Lincoln Students Share #SelfieWithAbe
For a guy who turned 206 yesterday Abraham Lincoln looked pretty spry at lunchtime Friday in the student commons at Abraham Lincoln High School. The way he patiently pressed the flesh and posed for selfie after selfie you’d have thought he was running for office. We should be so lucky.
Okay, so it was actually George Buss channeling Honest Abe, but seriously, this guy’s role-playing runs way deeper than the remarkable physical resemblance he bears to America’s 16th and arguably greatest president.
Like Lincoln, Buss hails from Illinois where he’s based as the regional director for AVID. That’s an important part of why School Improvement Leader Kimberly O’Donnell arranged for his appearance.
“Advancement Via Individual Determination (AVID) is a global nonprofit organization that operates with one guiding principle: Hold students accountable to the highest standards, provide academic and social support, and they will rise to the challenge. AVID’s kindergarten through higher education system brings research-based curriculum and strategies to students each day that develop critical thinking, literacy, and math skills across all content areas. AVID’s mission is to close the achievement gap by preparing all students for college readiness and success in a global society,” reads the boilerplate at AVID’s website.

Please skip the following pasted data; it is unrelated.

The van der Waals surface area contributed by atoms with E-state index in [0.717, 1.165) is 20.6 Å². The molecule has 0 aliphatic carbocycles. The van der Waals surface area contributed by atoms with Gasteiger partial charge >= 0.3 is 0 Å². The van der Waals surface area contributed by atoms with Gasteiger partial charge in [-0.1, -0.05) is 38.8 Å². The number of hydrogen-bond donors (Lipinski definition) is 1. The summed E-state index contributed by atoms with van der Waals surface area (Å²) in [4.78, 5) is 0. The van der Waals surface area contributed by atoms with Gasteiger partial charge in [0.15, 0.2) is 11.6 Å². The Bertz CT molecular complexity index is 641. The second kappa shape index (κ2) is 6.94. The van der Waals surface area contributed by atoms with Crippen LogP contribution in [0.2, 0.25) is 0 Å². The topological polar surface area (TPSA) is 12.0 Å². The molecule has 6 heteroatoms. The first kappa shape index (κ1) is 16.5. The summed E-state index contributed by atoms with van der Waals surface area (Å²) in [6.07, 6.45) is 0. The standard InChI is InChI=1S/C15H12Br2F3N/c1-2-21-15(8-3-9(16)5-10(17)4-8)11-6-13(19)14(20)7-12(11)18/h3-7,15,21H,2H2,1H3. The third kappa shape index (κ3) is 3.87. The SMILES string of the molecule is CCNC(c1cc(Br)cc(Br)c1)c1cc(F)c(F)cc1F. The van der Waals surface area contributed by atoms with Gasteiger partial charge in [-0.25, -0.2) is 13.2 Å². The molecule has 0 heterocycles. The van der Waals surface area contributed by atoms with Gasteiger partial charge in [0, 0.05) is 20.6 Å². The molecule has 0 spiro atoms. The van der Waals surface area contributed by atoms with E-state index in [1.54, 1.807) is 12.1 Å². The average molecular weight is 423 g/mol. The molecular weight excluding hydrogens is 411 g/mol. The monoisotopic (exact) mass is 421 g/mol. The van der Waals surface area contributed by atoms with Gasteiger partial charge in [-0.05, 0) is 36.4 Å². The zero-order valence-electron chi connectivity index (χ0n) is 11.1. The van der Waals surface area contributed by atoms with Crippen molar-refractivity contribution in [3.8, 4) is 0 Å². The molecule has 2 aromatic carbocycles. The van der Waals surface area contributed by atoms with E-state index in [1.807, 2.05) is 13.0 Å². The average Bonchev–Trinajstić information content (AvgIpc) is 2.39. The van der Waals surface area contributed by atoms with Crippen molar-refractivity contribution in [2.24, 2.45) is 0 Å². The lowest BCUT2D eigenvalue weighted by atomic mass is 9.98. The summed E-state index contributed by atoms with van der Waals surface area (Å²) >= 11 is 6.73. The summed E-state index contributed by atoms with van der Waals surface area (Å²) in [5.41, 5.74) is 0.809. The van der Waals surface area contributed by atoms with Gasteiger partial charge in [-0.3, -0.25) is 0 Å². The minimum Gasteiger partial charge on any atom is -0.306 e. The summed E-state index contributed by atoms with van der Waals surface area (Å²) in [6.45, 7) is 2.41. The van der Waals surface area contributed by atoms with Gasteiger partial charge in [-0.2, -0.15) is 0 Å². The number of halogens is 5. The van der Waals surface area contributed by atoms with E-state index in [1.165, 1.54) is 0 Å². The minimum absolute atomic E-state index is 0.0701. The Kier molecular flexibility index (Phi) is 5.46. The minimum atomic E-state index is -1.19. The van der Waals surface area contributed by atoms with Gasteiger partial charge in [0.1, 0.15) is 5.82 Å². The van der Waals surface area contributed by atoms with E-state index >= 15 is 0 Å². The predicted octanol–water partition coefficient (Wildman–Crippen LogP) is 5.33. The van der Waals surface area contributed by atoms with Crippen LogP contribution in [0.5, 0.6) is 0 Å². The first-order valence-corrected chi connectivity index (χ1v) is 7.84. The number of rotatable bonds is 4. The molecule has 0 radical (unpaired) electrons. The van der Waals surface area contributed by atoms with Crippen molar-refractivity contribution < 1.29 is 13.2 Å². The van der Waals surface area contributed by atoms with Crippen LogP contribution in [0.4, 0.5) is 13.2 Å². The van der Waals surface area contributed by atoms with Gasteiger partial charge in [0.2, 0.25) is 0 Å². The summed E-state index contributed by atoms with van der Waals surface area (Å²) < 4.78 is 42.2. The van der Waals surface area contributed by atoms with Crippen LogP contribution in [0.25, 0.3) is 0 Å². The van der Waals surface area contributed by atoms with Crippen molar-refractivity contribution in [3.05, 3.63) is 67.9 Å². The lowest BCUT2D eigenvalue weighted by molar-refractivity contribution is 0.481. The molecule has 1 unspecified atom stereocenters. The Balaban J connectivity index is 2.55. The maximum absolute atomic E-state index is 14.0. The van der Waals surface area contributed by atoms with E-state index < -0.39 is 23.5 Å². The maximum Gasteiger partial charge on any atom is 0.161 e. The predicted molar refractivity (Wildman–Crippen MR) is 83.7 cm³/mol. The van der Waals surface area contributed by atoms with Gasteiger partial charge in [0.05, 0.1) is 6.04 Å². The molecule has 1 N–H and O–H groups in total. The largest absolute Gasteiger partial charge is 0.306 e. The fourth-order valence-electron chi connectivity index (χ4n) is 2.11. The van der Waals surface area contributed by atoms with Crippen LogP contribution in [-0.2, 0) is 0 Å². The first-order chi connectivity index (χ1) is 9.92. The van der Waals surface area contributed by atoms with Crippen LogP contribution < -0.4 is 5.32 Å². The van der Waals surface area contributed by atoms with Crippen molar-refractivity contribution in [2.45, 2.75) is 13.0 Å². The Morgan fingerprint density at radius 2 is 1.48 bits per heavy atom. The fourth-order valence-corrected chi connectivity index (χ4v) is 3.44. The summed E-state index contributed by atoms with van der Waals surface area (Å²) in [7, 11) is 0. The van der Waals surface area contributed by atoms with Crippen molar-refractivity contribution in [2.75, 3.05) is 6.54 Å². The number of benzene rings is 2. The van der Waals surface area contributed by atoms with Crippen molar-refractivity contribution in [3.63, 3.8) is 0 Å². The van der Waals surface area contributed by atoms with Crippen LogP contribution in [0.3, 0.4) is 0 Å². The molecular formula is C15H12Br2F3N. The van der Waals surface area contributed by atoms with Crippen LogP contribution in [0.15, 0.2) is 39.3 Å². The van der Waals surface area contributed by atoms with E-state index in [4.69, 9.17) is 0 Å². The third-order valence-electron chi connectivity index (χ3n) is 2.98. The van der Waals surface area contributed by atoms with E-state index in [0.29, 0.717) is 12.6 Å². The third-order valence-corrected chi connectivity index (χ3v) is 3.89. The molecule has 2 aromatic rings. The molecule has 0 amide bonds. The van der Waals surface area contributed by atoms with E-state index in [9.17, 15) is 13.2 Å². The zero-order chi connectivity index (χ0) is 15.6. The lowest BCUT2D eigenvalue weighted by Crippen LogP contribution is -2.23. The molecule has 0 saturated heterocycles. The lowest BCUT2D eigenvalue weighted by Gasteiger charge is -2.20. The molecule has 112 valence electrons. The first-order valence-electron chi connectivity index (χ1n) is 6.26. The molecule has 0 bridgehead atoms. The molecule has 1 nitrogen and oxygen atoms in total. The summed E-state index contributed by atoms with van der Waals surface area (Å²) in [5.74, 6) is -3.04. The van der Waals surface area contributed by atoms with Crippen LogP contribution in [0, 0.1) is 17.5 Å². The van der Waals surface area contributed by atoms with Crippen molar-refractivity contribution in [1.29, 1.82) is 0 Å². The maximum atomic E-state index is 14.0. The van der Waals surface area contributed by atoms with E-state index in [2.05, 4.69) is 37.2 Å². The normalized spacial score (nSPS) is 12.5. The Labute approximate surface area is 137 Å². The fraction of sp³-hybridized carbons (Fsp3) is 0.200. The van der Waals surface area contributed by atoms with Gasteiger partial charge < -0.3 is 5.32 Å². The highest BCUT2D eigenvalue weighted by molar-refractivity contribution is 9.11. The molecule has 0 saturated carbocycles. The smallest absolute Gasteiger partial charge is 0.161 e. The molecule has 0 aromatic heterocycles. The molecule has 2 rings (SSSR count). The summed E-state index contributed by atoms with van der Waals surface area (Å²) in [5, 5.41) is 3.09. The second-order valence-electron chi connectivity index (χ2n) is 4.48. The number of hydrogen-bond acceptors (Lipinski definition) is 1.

There’s a local chapter at Lincoln High that’s focused on preparing Railsplitter grads from families where college isn’t the norm to be the generation that starts a new tradition.
Hundreds of plastic stovepipe hats and birthday cupcakes were distributed as part of Friday’s festivities and George, er Abe, passed out copies of his handwritten draft of an iconic speech that’s known as the Gettysburg Address. Earlier in the day he treated the students at Lincoln’s RAILS Academy to a recitation of those famous remarks.
The day’s busy itinerary also included classroom visits to stress the importance of continued education and the exercise of informed citizenship by voting and getting otherwise involved in the political process to ensure “that government of the people, by the people, for the people, shall not perish from the earth.”
Buss is a veteran interpreter, not an impersonator, of Lincoln who has appeared nationally over the past 25 years. His appearances include the C-SPAN reenactments of the Lincoln-Douglas Debates as well as the 150th Anniversary of those debates in sites across Illinois in 2008. He appears annually at the Lincoln Forum and at Lincoln and Douglas events in his home town of Freeport, Illinois. In a given year he estimates that he spends about 60 days in character, though he claims the lines between George and Abe never blur. Asked his impression of Daniel Day-Lewis’s portrayal of the title character in the recent acclaimed film Lincoln Buss’s answer was emphatic. “Two thumbs up!” he declared. After watching him bask in the role of big man on campus for a while you wonder if Spielberg had Buss on speed dial had Day-Lewis turned him down.
At one point an especially enthused 21st century teenager rushed Lincoln-Buss, threw his arms around him and gushed, “Abe Lincoln! How you doin’, man?”
They both beamed while their picture was taken together and it was clear that the Great Emancipator remains a man for the ages.